“It’s a great feeling because you wanna be there for your teammates when there are plays to be made,” Agudosi said. “So I’m happy I was able to help them out and contribute to the win.”
For Flood, the Franklin High School (New Jersey) product has been a shining example of a team player who may not always see the field but is always in the game.
“I’m proud of how hard he’s worked,” Flood said of Agudosi. “I think it’s a testament to how mentally tough he is to be able to do it and we’ve got high expectations for him when he’s out there.”
The Buckeyes crash the Banks with arguably the best running back in the Big Ten — Ezekiel Elliott.
Ohio State’s sophomore tailback leads the conference with 988 rushing yards this fall, accounting for 6.7 yards per carry. Elliot has shown a knack for getting into the end zone as well with 11 touchdowns in his first seven games in 2015, also top in the Big Ten.
But as the nation’s No. 1 comes to town, it’s Rutgers' offensive backfield that seems to be hitting its stride at the perfect time.
“For us, running the ball creates the one-on-one match-ups that we’re looking for,” Flood said. “We’ve got a talented group of running backs and that certainly helps.”
Robert Martin had a breakout performance against Indiana, busting out for 124 yards on the ground, while breaking off touchdown runs of 24 and 30 yards.
“From Paul James to Josh Hicks to Robert Martin — all three of them, from time-to-time, have been the featured back in games statistically,” Flood said.
Although James has been the starter for every game played this season, he also has the fewest carries of the trifecta (48). But the senior from Glassboro, New Jersey, has found the fountain of youth in the last two contests, ripping off crucial runs to build momentum for the team.
First, it was a 72-yard run against then-No. 4 Michigan State to setup a touchdown. Then, against Indiana on a pivotal third down play, James came alive again.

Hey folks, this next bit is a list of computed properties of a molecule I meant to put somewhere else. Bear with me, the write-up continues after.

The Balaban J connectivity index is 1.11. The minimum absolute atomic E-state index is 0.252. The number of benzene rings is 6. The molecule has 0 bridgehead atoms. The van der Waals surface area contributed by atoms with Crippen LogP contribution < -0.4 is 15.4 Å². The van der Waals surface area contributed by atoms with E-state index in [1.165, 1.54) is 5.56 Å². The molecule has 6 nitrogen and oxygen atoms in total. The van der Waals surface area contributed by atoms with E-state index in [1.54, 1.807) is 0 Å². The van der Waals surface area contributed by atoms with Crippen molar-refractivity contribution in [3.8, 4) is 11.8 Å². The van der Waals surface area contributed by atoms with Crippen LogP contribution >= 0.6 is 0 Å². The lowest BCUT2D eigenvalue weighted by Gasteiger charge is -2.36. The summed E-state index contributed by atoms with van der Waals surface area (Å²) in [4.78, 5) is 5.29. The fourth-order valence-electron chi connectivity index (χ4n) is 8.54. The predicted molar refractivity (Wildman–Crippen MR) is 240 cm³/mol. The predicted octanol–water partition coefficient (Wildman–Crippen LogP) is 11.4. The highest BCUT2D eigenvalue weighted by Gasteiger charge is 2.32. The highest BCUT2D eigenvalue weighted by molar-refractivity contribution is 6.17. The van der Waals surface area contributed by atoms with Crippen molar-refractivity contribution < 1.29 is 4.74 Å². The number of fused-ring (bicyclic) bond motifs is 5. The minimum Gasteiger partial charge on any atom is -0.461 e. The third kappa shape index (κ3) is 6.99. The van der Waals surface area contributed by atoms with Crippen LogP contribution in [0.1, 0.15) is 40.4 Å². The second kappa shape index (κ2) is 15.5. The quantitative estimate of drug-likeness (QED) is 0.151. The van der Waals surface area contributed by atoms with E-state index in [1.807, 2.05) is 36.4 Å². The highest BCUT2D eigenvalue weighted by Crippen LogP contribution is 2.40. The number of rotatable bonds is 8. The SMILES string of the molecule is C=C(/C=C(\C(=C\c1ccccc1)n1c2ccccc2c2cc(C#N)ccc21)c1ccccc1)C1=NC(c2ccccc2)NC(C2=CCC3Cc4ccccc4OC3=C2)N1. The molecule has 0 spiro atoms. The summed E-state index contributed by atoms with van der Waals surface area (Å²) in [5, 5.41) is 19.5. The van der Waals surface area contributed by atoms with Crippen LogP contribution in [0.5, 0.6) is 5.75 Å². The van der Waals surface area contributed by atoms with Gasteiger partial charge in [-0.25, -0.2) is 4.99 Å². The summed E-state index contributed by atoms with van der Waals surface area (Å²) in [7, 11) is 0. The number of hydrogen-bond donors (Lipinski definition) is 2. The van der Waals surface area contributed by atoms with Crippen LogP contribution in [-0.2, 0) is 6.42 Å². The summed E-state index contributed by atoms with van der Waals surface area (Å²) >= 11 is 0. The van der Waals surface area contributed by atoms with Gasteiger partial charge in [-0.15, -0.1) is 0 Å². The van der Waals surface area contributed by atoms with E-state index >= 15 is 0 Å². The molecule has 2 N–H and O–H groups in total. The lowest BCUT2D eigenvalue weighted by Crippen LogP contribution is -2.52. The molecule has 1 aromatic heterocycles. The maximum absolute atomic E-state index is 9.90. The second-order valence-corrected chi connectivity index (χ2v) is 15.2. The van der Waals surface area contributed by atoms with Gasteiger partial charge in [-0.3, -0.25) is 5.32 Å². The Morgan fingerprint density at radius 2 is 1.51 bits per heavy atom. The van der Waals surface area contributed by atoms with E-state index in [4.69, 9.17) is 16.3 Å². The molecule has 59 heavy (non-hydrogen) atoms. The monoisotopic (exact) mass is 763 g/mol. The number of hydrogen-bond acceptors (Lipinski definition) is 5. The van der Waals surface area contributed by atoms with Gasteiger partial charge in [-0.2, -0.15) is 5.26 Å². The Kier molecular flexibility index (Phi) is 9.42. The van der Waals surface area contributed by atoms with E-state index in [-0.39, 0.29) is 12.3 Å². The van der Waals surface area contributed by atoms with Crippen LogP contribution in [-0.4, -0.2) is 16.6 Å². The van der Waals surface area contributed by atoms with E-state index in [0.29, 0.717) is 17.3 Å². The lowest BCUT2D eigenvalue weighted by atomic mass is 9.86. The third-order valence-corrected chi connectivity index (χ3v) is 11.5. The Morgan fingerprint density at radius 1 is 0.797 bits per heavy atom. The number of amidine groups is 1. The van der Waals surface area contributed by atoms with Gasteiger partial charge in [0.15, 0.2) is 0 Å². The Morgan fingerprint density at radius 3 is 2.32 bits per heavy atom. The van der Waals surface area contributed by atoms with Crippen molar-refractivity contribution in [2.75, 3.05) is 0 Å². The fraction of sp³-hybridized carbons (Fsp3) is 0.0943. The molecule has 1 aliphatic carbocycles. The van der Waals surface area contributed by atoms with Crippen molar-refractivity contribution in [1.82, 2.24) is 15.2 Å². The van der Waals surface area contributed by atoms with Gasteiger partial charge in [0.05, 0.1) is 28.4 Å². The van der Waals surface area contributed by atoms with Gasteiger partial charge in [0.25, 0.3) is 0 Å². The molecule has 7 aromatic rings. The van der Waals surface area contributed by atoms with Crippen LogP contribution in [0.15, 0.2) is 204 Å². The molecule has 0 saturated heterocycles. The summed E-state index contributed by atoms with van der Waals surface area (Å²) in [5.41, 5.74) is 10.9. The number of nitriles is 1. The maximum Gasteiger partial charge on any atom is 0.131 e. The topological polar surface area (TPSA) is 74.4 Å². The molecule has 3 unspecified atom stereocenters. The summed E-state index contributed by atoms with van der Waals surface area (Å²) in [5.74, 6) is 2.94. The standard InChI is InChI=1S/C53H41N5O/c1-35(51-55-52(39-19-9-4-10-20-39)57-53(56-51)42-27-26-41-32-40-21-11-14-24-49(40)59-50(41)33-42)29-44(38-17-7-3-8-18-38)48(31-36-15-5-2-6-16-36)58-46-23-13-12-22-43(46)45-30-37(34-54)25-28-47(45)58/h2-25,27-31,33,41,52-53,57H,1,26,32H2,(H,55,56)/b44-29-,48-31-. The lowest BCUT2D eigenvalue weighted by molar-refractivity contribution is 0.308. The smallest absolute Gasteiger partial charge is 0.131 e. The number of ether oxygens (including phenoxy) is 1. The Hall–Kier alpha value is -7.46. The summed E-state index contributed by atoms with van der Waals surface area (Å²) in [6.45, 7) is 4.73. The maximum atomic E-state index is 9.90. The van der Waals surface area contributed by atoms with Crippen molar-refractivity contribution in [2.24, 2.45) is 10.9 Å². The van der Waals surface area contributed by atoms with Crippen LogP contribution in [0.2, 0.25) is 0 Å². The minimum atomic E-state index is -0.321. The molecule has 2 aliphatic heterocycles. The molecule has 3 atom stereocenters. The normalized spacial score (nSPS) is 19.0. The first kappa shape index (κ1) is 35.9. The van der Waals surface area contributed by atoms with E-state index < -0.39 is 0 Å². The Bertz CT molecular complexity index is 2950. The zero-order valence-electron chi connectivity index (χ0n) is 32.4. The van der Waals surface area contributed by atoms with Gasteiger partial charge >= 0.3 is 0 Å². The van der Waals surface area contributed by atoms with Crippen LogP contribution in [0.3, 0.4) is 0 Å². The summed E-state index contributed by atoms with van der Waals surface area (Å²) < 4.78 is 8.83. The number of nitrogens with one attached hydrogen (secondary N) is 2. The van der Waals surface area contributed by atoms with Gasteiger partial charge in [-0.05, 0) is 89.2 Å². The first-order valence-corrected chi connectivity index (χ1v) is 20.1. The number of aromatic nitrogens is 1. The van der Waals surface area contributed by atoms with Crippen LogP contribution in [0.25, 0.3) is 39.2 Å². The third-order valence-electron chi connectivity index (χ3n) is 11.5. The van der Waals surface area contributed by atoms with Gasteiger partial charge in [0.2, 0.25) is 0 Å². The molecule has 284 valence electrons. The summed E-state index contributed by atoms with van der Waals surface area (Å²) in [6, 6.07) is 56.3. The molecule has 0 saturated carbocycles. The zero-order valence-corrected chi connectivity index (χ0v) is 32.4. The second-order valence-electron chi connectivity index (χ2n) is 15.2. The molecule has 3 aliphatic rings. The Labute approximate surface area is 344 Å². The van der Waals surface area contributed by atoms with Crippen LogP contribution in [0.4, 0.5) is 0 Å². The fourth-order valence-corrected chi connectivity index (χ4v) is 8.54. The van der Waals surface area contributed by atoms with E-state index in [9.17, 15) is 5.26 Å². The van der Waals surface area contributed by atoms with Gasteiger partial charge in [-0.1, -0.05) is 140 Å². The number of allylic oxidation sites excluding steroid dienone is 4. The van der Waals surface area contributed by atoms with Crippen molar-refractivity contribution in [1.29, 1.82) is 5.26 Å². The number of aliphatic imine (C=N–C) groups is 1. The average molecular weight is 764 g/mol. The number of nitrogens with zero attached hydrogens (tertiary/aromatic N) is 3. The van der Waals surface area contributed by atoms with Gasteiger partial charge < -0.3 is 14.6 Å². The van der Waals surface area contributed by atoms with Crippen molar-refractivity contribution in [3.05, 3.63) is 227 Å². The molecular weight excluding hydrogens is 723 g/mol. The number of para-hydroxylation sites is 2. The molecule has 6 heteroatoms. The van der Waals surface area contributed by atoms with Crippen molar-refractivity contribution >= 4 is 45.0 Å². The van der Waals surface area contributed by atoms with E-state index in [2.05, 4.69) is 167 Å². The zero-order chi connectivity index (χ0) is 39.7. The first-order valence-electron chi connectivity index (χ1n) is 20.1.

With Rutgers trailing 52-46 late in the fourth quarter last week, James raced 40 yards into the end zone to tie the game, 52-52. Soon after, senior kicker Kyle Federico sealed the win with a field goal as time expired.
Flood continues to insist that he will not play favorites when distributing the carries. He and his coaches are trusting the rotation.
“That kind of played out again last Saturday where maybe Robert (Martin) had a little bit of a bigger game, but at the same time, Paul James comes in and on a 3rd-and-1 rips off a 40-yard touchdown,” Flood said.
Although performances like these boost the argument for James to get more touches in the backfield, the senior maintains his conviction in the coach’s belief that the rotation is the best recipe for success.
“It was tough, but that’s just the rotation we have,” James said of his limited role of late. “Sometimes you may not get that many carries. That’s just how it is. I trust the rotation and that’s want the coaches want and that’s what we do.”
If the Knights want any shot to topple college football’s top dog, Flood feels Rutgers will need to rely on the running game to chop the Buckeyes down.
“Philosophically — for our offense to run the way we want it to — I think it’s critical that we’re able to run the football,“ he said.